Although the Somme experience was horrendous, 1917 turned out to be the deadliest year of the war for Platt men, with the majority of the 12 who lost their lives killed at Arras or Ypres. Two brothers, Thomas and James Bance, were killed within a few months of each other in Palestine and France respectively. 1918 followed suit with the loss of a further 11 – several of those during the German Spring Offensive that began on 21 March. In total, at the time of the Armistice, 42 men had perished in battle or died of wounds. Dozens of others had been wounded, both physically and mentally, with the scars of war remaining with them for the rest of their lives.
By the time the Platt War Memorial was unveiled in 1922, seven more had died from sickness and injuries that were attributed to war service, bringing the total number of fallen to about 25% of all those who had seen active service (the national average was about 10%.)
At the outbreak of war Platt Woods was a very different place from the woods we see today, and was dominated by majestic old pines. Trench warfare had created a huge demand for timber that was used in revetting, wooden supports for barbed wire defences (known as knife rests) and in the construction of railways that carried supplies the Front.
As Platt had an abundance of trees to be exploited, the Government bought them all from the landowner and established a lumber yard in the woods, which had at its heart a huge saw driven by a steam engine. Trees were felled and logs hauled off to the yard by Bessie the horse, there to be processed into poles, planks and sleepers. Local families benefited by their young children collecting the small branches from the fallen trees and using them to stoke their cooking and heating fires.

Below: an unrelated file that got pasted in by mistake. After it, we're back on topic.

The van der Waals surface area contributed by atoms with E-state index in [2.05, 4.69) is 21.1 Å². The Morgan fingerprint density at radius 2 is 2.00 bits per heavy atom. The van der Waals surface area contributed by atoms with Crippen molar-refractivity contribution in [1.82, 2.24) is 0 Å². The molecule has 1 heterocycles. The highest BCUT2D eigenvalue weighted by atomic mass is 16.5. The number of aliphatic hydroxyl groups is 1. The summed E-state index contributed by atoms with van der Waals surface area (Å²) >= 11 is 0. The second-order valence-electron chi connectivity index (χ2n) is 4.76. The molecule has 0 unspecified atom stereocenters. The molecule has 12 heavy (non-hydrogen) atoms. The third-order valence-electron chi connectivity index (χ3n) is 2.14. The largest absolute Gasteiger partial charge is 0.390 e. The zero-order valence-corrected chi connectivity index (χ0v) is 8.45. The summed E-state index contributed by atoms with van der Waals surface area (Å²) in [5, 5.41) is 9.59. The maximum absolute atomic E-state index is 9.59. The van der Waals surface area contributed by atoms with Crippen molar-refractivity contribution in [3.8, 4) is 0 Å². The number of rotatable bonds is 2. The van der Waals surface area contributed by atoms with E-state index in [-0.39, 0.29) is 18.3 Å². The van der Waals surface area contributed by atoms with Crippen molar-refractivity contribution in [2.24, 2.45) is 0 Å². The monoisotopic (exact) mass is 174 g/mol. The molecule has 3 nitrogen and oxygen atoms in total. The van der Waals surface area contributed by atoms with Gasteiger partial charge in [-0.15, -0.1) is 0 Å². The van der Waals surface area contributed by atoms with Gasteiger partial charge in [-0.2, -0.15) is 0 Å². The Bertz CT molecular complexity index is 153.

Carine Cadby, who lived at Platt Cottage (now Platt Common House), was a successful photographer of flowers during the early twentieth century and had written extensively for several photographic journals. Along with her husband Willie, who was a professional photographer for Cooks the travel agents, she was a member of The Linked Ring Brotherhood, a photographic society created to propose and defend that photography was as much an art as it was a science. In 1916 Carine, who had recently published two books set in Platt Woods, wrote a thoughtful essay for Country Life magazine about them. In addition to Carine’s writing, ‘A Pine Wood for The Front’ was also illustrated by her husband’s photographs, and eventually published on 2 December 1916.
Carine published several more books after the war, and in 1919 she became the first President of the Platt Women’s Institute, which had started life as a Red Cross working group that met at Platt Cottage and made surgical supplies such as padded splints, swabs, bandages and so on for the wounded.
Another local institution affected by the war was the village stores. In 1895 Mr Pearson bought a small grocery business located in Long Mill Lane, just across the road from the local pub, the Blue Anchor. He had ambitious plans and extended the premises in 1901 and became sub-postmaster, installed a bakery in the rear of the house with his wife opening a haberdashery in the front. However, any further plans were put on hold after the outbreak of war. Mr Pearson joined the Platt Home Guard (Dad’s Army), and his baker signed up for overseas service. Like many small businesses in the area, the running of the stores was left to the women of the family, with Mrs Pearson looking after the bakery and his daughter, Clemmie, with the help of Daisy Stratton looking after the shop.
In 1906 Leonard Job began building a nine-hole course at Comp (later to be known as the Wrotham Heath Golf Club) and was appointed green-keeper and professional to the club. In the war, he joined the Army and posted to France with the Royal Sussex Regiment. While he was away, the army took over the clubhouse and billeted soldiers there until huts were built for them on the fairways. The troops practised trench digging in the surrounding woodland and would assist in the cutting down of trees. Two anti-aircraft guns were installed about 200 yards from the clubhouse, and a searchlight erected on the high ground. Zeppelin airships are known to have passed over the parish; however, there is no evidence to suggest that they caused any physical damage. Leonard’s daughter, Nancy, later wrote: